By Ellen MacAskill
2014 is a big year for Scotland. We’ve got Homecoming Scotland events, Radio 1’s Big Weekend, MTV Awards and the Commonwealth Games all coming to Glasgow. After a summer of tourism, the autumn will bring with it the country’s biggest political decision in recent history. On September 18th, Scots aged 16 and above will decide if Scotland should be an independent country.
The debate is divisive and heated on both sides. The Yes campaign are often branded ‘anti-English’ while the Better Together group are accused of being too right-wing for Scotland. These views are of course narrow-minded and generally uninformed. So how should we as young people go about making our minds up? The run-up to the referendum is our chance to engage, educate ourselves and make an impact on the country’s future.
Let’s start with one of students’ top priorities: tuition fees. While many English students now have to pay up to £9k a year for a university education, up North we want to cling onto degree funding for dear life. A statement on the Yes website’s FAQs says: “Because policy for universities, including tuition fees, is already under the control of the Scottish Government and Parliament, independence will not have any immediate impact on this issue. Whether or not Scotland continues with the policy of free tuition will depend on who is elected to form the Scottish Government at the elections scheduled for May 2016.” However, critics have queried whether continuing to charge students from the rest of the UK for education in an independent Scotland would be legal. The future of fees is an ambiguous issue even outside the referendum. Let’s count ourselves lucky to have funding while it lasts.
What about the job market? Last week former Scottish secretary Lord Lang warned that a ‘Yes’ vote followed by “barriers and tax regimes” would “cost jobs in Scotland”. A spokesperson for the current Scottish Finance Secretary responded by saying that independence would “create jobs, attract investment and build a more prosperous and fairer society.” Former First Minister Jack McConnell sung the praises of stronger devolution of power to the Scottish Parliament within the union. Devolution is often unionists’ go-to term for ‘compromise’.
In addition to the SNP, the Scottish Green Party and independent MSP Margo MacDonald have adopted pro-independence policies. Scottish Labour, Liberal Democrats and Conservatives are officially pro-union.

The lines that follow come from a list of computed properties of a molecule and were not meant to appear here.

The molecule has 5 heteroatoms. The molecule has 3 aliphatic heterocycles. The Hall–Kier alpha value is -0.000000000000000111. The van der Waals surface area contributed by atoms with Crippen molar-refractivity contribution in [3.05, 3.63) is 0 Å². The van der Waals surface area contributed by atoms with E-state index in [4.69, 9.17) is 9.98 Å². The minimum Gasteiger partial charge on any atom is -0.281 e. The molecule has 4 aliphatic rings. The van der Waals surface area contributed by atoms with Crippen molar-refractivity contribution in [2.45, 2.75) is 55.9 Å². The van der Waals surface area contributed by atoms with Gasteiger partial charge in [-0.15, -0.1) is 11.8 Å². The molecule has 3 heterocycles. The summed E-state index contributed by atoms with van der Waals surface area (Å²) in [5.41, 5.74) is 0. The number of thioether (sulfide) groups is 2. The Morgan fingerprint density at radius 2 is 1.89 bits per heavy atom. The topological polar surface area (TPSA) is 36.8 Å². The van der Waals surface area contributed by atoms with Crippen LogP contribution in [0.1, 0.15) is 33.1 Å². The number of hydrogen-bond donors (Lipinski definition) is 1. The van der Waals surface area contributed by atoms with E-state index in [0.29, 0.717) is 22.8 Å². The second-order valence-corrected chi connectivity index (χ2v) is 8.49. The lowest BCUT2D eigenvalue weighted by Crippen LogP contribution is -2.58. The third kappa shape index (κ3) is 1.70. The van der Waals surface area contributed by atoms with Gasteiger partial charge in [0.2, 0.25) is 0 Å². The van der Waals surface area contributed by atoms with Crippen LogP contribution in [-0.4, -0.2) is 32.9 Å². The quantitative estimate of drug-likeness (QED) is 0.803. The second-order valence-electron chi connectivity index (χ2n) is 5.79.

School pupils under the age of 18 will be eligible to vote for the first time. This move is futile if they are not given the political education they need. Are students more inclined to vive la revolution and break away from Westminster? Pro-indy supporters like to make their voices heard, promoting Radical Independence conferences in campuses across the country. However, the first mock-referendum, at the University of Glasgow last February, decided that the UK is better together by a considerable majority.
Published in November, Scotland’s Future White Paper, a manifesto on what the end of the union would herald, set out one potential future in its most concrete form yet. However, debate appears daily about the issues surrounding Scotland’s place in the EU and the Sterling currency, amongst other things.
December saw the latest TNS opinion polls come in at 41% in favour of the union and 27% pro-independence. This makes for a narrower gap than the previous poll. The final 16-week campaign period, beginning in July, will be make-or-break time for the Indy Ref debate. As disillusionment with the coalition government remains stagnant, it will be up to both campaigns to convince those left undecided what is best for their future.
This article can barely skim the surface of the debate, but its intention is to remind you to get involved. We are fortunate to be living through an exciting time in Scottish politics to say the least, and it would be wasteful not to make an informed decision.
BBC News regularly updates a section of the Scotland News website with discussion and information. For those of you on twitter, as well the official campaign accounts, try following @blairmacdougall and @alanbissett for No and Yes perspectives respectively.